Tuesday, October 27, 2009

Stockpiling Lies and Judas Kisses

Last week, in our monthly salon group, a conversation spontaneously kicked off about the "balloon boy"--the wild story of Richard Heene and his son, Falcon, that had been gripping the media for several days. At that point, it was known that Falcon was not in the balloon, but it had not yet been established that the whole thing was a hoax designed to get the family a gig in a reality TV show. Everyone in my living room that night agreed, however, it was likely that the Heene family had probably made the entire nation their dupe.

Which led us then to an interesting discussion about hoaxes and about what it means to be duped. One saloneer, Bill, told us about how his brother has been making mysterious trips to England for the past year or so. After some Google sleuthing behind the scenes, Bill had discovered his brother was an active member of a psychic organization there that holds seances. He described being nonplussed when his brother asked him if he would like to have a conversation with a former U.S. president. The president in question turned out to be not someone living, but Thomas Jefferson. Bill described how his brother wept when talking about these conversations, and how they have changed his life. So, what do you say to a brother who has become obsessed with having conversations with dead people? Bill wanted to know.

The salon then zoomed on to Bernie Madoff--how did he manage to fool so many people? Did his family know what he was up to? And I brought up my old experience with psychic surgery, which I had witnessed years ago in the Philippines. Did that doctor's hand really penetrate deep inside the woman's stomach and pull out some diseased matter? I was watching him "operate" in his clinic, only about five feet away from the table, and I even took a couple of photographs. It certainly looked legitimate enough and real. But was it a fraud? What is "real" anyway? I have always tended to think that "real" is somehow equivalent to the truth of things. But these days, the truth of things is so hopelessly scrambled, it has become like a collection of useless, mismatched shoes.

Yesterday I woke up to warnings on NPR about counterfeit cures for swine flu being sold all over the Internet. Today it was news of students in Afghanistan protesting the desecration of a Koran by U.S. troops; the accusation was totally denied by the U.S. military, which claims that the event never happened but is a rumor being perpetrated by the Taliban to stir up hatred against the U.S. All summer long we had to endure attempts to derail health care reform by fabricated stories of "death panels," and protests by Medicare recipients demanding that government stay out of health care. These events were followed by two major fraudulent elections, in Iran and Afghanistan. This morning it was a report of toxic dry wall imported from China that is destroying the infrastructure of many houses and undermining owners' health. Everyday we hear about more banks failing, while those that were bailed out are suddenly making outrageous profits again.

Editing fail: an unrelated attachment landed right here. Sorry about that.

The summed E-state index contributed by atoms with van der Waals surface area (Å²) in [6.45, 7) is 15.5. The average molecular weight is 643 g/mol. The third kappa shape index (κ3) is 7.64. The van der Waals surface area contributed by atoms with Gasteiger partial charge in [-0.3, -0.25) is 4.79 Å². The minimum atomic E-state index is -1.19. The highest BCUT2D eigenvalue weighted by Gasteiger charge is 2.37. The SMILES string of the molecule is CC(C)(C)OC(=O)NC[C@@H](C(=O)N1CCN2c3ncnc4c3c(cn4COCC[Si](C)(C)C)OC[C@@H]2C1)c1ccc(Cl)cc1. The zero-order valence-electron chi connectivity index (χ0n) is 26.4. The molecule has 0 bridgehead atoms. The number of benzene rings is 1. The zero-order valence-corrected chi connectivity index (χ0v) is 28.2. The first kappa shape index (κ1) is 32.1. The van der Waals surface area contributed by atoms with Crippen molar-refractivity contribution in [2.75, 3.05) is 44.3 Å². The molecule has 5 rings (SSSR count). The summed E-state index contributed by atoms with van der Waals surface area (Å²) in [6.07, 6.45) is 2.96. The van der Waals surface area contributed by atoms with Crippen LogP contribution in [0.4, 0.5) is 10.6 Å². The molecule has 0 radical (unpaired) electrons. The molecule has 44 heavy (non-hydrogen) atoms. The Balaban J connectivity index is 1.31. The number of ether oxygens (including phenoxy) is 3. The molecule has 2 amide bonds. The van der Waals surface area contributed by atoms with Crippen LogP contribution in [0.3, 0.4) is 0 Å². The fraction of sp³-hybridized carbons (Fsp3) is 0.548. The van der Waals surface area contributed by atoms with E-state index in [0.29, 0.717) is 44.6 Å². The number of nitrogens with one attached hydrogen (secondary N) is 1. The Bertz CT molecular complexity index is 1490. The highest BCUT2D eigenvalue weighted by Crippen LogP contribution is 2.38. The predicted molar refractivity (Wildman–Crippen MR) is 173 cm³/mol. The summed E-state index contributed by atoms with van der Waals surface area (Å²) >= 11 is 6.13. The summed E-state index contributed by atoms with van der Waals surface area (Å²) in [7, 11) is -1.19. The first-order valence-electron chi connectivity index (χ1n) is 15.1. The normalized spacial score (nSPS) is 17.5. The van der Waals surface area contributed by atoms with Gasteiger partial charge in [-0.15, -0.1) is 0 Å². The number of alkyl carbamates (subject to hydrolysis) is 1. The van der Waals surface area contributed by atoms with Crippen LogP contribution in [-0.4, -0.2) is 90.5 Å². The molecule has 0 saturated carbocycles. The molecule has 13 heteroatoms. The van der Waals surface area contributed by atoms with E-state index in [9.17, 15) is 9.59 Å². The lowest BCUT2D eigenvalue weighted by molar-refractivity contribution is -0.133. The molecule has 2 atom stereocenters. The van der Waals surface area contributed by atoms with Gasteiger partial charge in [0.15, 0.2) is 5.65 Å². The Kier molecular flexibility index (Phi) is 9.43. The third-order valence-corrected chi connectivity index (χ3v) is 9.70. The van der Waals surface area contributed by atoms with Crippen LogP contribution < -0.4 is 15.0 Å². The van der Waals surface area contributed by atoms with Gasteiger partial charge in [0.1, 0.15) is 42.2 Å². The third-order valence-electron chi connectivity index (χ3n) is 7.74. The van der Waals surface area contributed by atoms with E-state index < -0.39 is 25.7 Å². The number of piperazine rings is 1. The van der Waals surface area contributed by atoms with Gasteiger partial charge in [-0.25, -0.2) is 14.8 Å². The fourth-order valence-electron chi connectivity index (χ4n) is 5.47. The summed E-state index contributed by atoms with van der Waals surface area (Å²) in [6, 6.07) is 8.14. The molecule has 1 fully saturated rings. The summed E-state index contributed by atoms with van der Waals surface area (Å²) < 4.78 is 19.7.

I could of course go on and on with examples of the sinister way the world is moving from near nervous breakdown, to nervous breakdown. Whenever I think about what this breakdown might actually look like, it strikes me that maybe it won't be malign buccaneers arriving at the front door in the middle of the night, or global pandemic, or wandering the roads and eating grass. Maybe it will look more like the extinction of truth under a fire-hosing of fraud and deceit: a stockpiling not of nuclear weapons but of treachery, bad faith, lying, double-dealing, hoaxes, and unrelenting dishonesty.

A friend of mine wryly pointed out the other morning over brunch at my favorite restaurant that all my sentences seem to end in apocalypse. Yeah, I agreed, but pessimists tend to be right, although optimists probably live longer. Truth is, I really don't want to live in a world without truth: a world in which every single thing becomes an object of suspici0n. Admittedly, I have trust issues. But what's a girl to do? It just isn't a whole bag of fun watching the human race exterminate itself with a steady stream of Judas kisses.

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